by Stu Simpson
“Well Bob, what do you figure?”, I asked.
Kirby had just landed after flying a circuit in his Renegade to check the flight conditions.
“It’s pretty bumpy up there from all the thermal activity.”, he replied. “You’ll have more trouble with it than I will.” He was referring to the light wing loading of my Beaver.
“Aw, what the hell”, I said, “Let’s give it a try.”
Ten minutes later I was rolling down runway 16 at Kirby Field. The Beeve lifted easily into the afternoon sky and I turned to the southwest. I soon settled in on course and waited for Kirkby to catch up. Which he did a few minutes later, perching off my left wing, the Renegade glinting in the afternoon light.
I drank in the sensations of the day and smiled to myself. The sun was high and bright in a spring-time blue sky. The wind scooted out of the south at eight to twelve mph, warmly tickling my face as it passed by. My leather jacket flapped in the slip stream. The earth was still blotchy black and tan, not yet awoken from a long, hard winter. The ground was casting thermals up at us like thunderbolts. The hot rising air tossed us around like a juggler tosses bowling pins. But I’ll tell you, there wasn’t any other place else we’d rather be.
As our little formation drew near Indus I radioed my wingman with a question. “Dragonfly 02 this is Dragonfly 01. How do you read?”
“Dragonfly 01, I read you loud & clear,” replied Bob.
“Good. Be advised you’ve got a radio tower at your twelve o’clock for three quarters of a mile”.
Kirkby whipped his plane into a hard left turn. I think he was having flash-backs to his flight from Red Deer last summer where he very nearly hit a similar tower. He thanked me for the warning and veered to the east to avoid the tower completely. No sweat, it was the least I could do.
We passed over the Bow River a short while later and watched it meander out toward Saskatchewan. We saw cars traveling the roads below us and I marveled for the thousandth time how they, and the rest of the world’s possessions, seemed like toys beneath our wings. I knew we didn’t belong to the earth though. We belonged to the wind.
About five miles north-east of Okotoks we switched to 122.8, the local frequency. After listening for our traffic, I radioed our position and was pleasantly surprised to hear a reply.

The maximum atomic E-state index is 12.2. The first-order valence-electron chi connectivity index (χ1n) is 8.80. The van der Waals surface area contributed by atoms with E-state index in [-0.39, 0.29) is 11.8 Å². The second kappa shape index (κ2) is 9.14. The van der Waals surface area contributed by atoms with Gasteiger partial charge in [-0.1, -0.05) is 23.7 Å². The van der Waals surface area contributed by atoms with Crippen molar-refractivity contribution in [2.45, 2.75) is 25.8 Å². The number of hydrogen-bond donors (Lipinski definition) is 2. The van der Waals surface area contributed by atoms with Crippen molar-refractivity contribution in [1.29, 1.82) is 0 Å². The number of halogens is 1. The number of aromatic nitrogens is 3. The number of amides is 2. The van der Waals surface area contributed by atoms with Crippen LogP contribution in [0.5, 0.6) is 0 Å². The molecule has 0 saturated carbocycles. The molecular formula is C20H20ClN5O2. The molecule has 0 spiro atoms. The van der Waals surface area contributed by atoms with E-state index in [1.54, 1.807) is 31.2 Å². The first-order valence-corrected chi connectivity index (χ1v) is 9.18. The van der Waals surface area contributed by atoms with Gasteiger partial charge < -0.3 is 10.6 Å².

“Dragonflies”, the caller stated, “conditions at the airport are; wind from the south at about 8 knots, favouring runway 16. The only traffic is a Cessna 172 taxiing for takeoff.”
We entered the circuit as I watched the Cessna takeoff. I’m only guessing, but I’ll bet the pilot was having nearly as much fun as us. We landed a few minutes later, cleared the active and walked over to the hangar building.
When we walked into the airport office, we were greeted by a grey haired fellow whose voice I recognized from the radio. His name was Mac Arbuthnot, the chief pilot at the Okotoks Flight Center. He’s been flying airplanes since girls have had garters. He spent several years bush flying in Ontario and then instructing all over
the place. Bob and I spent an enjoyable half hour hangar-flying with Mac and swapping lies–uh, I mean true stories. I even bought myself an official “Chicks-Dig-It” Okotoks Flight Center ball cap.
Checking out the wind sock, it seemed the breeze was picking up a bit. So we decided it might be a good time to split, bug out, vamoose, and go home. Especially since Mac was starting to ask for more details about those “stories”.
Bob waited patiently on the taxi-way while I strapped in. I usually takeoff from the intersection at Okotoks and this day would be no exception. I fire-walled the throttle and the Beeve was up and flying again after only a forty foot ground roll. I made an immediate left turn out and listened as Bob announced his takeoff. A few minutes later, we were formed up again and heading north to home.
Our trip back was quite a bit smoother and faster than the flight down. We had the wind at our tail and we rode with the bumps instead of against them. As we passed over Indus airport, I was disappointed to see the place deserted. I figured there’d at least be some guys out doing circuits.
Kirkby Field quickly appeared as a tiny dot on the horizon and I felt a twinge of sadness that our flight was nearly over. All too soon I watched from my downwind leg as Kirkby made a perfect touchdown on his grass runway. I had to fight my way down through the thermals just to get on the glide path. A light wing loading can be such a pain.
My landing wasn’t one of the greatest, but at least I didn’t break anything. Bob grabbed a strut and helped me taxi in the cross wind.
I shut down and we talked a bit about the flight and the bumps and the wind and just how much fun the whole thing was. Then we each put our planes away, said goodbye and went to the next place we had to be.
I guess for me, the end of a flight is the end of an adventure. I regret that it’s all over, but I’m still happy I had a chance to be there. And I know I’ll be back for more.